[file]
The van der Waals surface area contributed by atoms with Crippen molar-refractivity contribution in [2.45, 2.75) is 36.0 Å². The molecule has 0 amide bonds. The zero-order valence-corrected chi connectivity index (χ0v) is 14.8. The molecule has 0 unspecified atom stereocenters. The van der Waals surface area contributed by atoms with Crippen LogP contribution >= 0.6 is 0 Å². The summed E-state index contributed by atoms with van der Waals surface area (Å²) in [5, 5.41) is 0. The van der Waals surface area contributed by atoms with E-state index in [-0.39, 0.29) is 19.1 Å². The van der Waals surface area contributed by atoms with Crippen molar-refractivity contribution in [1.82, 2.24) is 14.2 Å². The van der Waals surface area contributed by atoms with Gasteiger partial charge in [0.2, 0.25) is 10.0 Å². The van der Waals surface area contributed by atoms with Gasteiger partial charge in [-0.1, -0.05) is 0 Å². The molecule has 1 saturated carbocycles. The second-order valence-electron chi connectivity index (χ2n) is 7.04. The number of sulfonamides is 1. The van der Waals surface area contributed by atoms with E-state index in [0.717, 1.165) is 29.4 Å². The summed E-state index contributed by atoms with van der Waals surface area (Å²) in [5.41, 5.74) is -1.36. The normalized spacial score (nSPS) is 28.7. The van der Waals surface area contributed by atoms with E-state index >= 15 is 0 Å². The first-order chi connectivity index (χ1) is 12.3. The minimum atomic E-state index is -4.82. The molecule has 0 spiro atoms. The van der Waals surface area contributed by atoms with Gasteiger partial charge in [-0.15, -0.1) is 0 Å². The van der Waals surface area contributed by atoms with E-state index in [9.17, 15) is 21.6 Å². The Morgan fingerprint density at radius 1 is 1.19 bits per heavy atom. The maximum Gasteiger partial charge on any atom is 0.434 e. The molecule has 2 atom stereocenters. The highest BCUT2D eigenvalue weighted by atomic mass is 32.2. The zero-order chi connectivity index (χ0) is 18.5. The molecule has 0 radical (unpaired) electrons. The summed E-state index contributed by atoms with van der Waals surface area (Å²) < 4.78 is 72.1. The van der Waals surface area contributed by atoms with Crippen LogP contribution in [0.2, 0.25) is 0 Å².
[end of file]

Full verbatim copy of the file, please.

The van der Waals surface area contributed by atoms with Crippen molar-refractivity contribution in [2.45, 2.75) is 36.0 Å². The molecule has 0 amide bonds. The zero-order valence-corrected chi connectivity index (χ0v) is 14.8. The molecule has 0 unspecified atom stereocenters. The van der Waals surface area contributed by atoms with Crippen LogP contribution >= 0.6 is 0 Å². The summed E-state index contributed by atoms with van der Waals surface area (Å²) in [5, 5.41) is 0. The van der Waals surface area contributed by atoms with E-state index in [-0.39, 0.29) is 19.1 Å². The van der Waals surface area contributed by atoms with Crippen molar-refractivity contribution in [1.82, 2.24) is 14.2 Å². The van der Waals surface area contributed by atoms with Gasteiger partial charge in [0.2, 0.25) is 10.0 Å². The van der Waals surface area contributed by atoms with Gasteiger partial charge in [-0.1, -0.05) is 0 Å². The molecule has 1 saturated carbocycles. The second-order valence-electron chi connectivity index (χ2n) is 7.04. The number of sulfonamides is 1. The van der Waals surface area contributed by atoms with E-state index in [0.717, 1.165) is 29.4 Å². The summed E-state index contributed by atoms with van der Waals surface area (Å²) in [5.41, 5.74) is -1.36. The normalized spacial score (nSPS) is 28.7. The van der Waals surface area contributed by atoms with E-state index >= 15 is 0 Å². The first-order chi connectivity index (χ1) is 12.3. The minimum atomic E-state index is -4.82. The molecule has 0 spiro atoms. The van der Waals surface area contributed by atoms with Gasteiger partial charge in [-0.15, -0.1) is 0 Å². The van der Waals surface area contributed by atoms with E-state index in [9.17, 15) is 21.6 Å². The Morgan fingerprint density at radius 1 is 1.19 bits per heavy atom. The maximum Gasteiger partial charge on any atom is 0.434 e. The molecule has 2 atom stereocenters. The highest BCUT2D eigenvalue weighted by atomic mass is 32.2. The zero-order chi connectivity index (χ0) is 18.5. The molecule has 0 radical (unpaired) electrons. The summed E-state index contributed by atoms with van der Waals surface area (Å²) < 4.78 is 72.1. The van der Waals surface area contributed by atoms with Crippen LogP contribution in [0.2, 0.25) is 0 Å².